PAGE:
By Angelos Anastasiou
Cypriot FIFA executive Marios Lefkaritis is en route to Zurich, Switzerland, where he expects to be called in for questioning over the selection of Russia and Qatar to host the 2018 and 2022 World Cup football tournaments, the Cyprus News Agency reported on Thursday.
According to Lefkaritis, who is also a UEFA VP, he has not been called for a statement by the Swiss authorities as of yet, but he fully expects to be asked to give a statement on arrival in connection with the second investigation.
He explained that of FIFA’s 22-man Executive Committee, the panel that voted for Russia and Qatar in 2010, 12 are still on the ExCo, including himself.
Of these 12, two live in Switzerland and can be questioned by the authorities at any time.
“The 10 of us who live abroad will be asked to answer various questions,” Lefkaritis said.
The ongoing corruption probe is not a new development, he told the CNA, as investigations have been conducted for the past two years by a FIFA-appointed committee.
However, he added, the Swiss authorities’ investigation is separate to that of the FBI.
“In this case, it is the Swiss federal authorities that want to ask questions, and I’m not sure what kind of questions they may pose,” he said.
With regard to the charges against FIFA officials, Lefkaritis said they relate to “bribery, supplies, etc”.
“All I can say is that it is an extremely sad situation, because unfortunately the only one paying the price for the actions of some people is football itself,” he said.
He added that the cases under investigation by the FBI date as far back as 1990.
“And we don’t even know what might have gone on before that,” he said.
UEFA’s entire ExCo, according to the VP, was in Warsaw, Poland, on Wednesday, to attend the Europa League final, and was scheduled to travel to Zurich on Thursday for FIFA’s annual convention.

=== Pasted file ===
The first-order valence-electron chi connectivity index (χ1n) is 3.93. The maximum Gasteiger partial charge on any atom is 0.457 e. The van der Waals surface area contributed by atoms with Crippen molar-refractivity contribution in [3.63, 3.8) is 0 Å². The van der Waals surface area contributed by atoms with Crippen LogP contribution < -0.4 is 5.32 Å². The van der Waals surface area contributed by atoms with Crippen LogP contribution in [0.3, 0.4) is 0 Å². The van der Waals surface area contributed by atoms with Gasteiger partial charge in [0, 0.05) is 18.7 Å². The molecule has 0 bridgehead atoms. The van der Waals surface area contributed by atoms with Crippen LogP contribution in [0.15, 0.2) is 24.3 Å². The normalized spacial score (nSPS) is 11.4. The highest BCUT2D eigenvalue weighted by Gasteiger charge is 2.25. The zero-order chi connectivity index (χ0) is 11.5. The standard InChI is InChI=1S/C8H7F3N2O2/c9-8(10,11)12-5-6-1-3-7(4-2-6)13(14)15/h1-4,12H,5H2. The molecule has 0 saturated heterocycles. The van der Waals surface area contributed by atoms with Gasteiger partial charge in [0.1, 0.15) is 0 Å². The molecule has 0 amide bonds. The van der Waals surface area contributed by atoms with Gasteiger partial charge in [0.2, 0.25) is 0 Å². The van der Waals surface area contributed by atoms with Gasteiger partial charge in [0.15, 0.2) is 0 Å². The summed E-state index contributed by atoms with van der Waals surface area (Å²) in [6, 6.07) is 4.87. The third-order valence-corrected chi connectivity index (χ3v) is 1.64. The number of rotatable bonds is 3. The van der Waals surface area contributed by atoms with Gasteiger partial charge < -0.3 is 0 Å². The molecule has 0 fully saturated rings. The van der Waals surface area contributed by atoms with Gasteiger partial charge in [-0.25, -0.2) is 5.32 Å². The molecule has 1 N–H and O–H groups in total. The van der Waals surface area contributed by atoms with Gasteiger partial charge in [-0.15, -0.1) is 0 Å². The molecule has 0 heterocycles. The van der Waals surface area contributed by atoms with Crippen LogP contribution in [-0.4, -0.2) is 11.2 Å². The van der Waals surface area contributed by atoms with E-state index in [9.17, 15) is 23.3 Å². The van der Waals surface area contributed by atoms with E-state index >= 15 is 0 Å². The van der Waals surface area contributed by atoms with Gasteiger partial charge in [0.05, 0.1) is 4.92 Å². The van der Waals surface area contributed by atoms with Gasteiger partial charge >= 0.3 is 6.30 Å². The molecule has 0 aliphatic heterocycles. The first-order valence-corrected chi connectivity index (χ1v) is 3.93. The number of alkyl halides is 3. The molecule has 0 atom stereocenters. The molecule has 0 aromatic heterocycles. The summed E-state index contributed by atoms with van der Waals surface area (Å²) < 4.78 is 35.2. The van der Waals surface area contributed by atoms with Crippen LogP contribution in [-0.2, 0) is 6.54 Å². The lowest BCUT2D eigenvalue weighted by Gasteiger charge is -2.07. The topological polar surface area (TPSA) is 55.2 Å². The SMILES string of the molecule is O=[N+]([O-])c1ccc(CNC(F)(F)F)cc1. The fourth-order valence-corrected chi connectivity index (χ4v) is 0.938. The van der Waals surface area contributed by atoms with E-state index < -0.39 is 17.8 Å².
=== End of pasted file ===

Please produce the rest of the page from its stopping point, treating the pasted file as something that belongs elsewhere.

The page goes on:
On Wednesday, Swiss police raided a luxury hotel in Zurich and arrested seven high-ranking FIFA officials, who were among 14 individuals –nine FIFA officials and five corporate executives — later charged with 47 offences, including conspiracy, money-laundering, tax evasion, bribery, and obstruction of justice.
The raid was the result of an extradition request by US authorities after an investigation by the US Federal Bureau of Investigation appears to have uncovered an illegal network that forced anyone interested in securing the rights to international football tournaments to pay kickbacks up to 25 per cent.
Charges brought against the suspects included bribes for advertising rights to football tournaments, the 2011 election for FIFA president, and the selection of South Africa as host country for the 2010 World Cup.
Among those arrested was British national of Cypriot descent Costas Takkas, attache to CONCACAF – the American continent’s football confederation – president Jeffrey Webb (also arrested), and former general secretary of the Cayman Islands’ Football Association.
A second criminal investigation has been launched by Swiss authorities, looking into the decisions to allocate the 2018 and 2022 World Cup tournaments to Russia and Qatar, respectively.
On his official FIFA bio page, Lefkaritis listed “recent allegations for corruption” as his response to what has been his biggest disappointment in football.
This is understood to be a reference to a 2013 investigation by the Sunday Times, which alleged that Lefkaritis’ family sold a strip of land in Cyprus for €32 million to the Qatar Investment Authority – the “sovereign wealth fund of the State of Qatar” – a year after he had voted for Qatar to be the country hosting the 2022 World Cup, implying the transaction may have influenced his vote.
The implication was later flatly denied by Lefkaritis.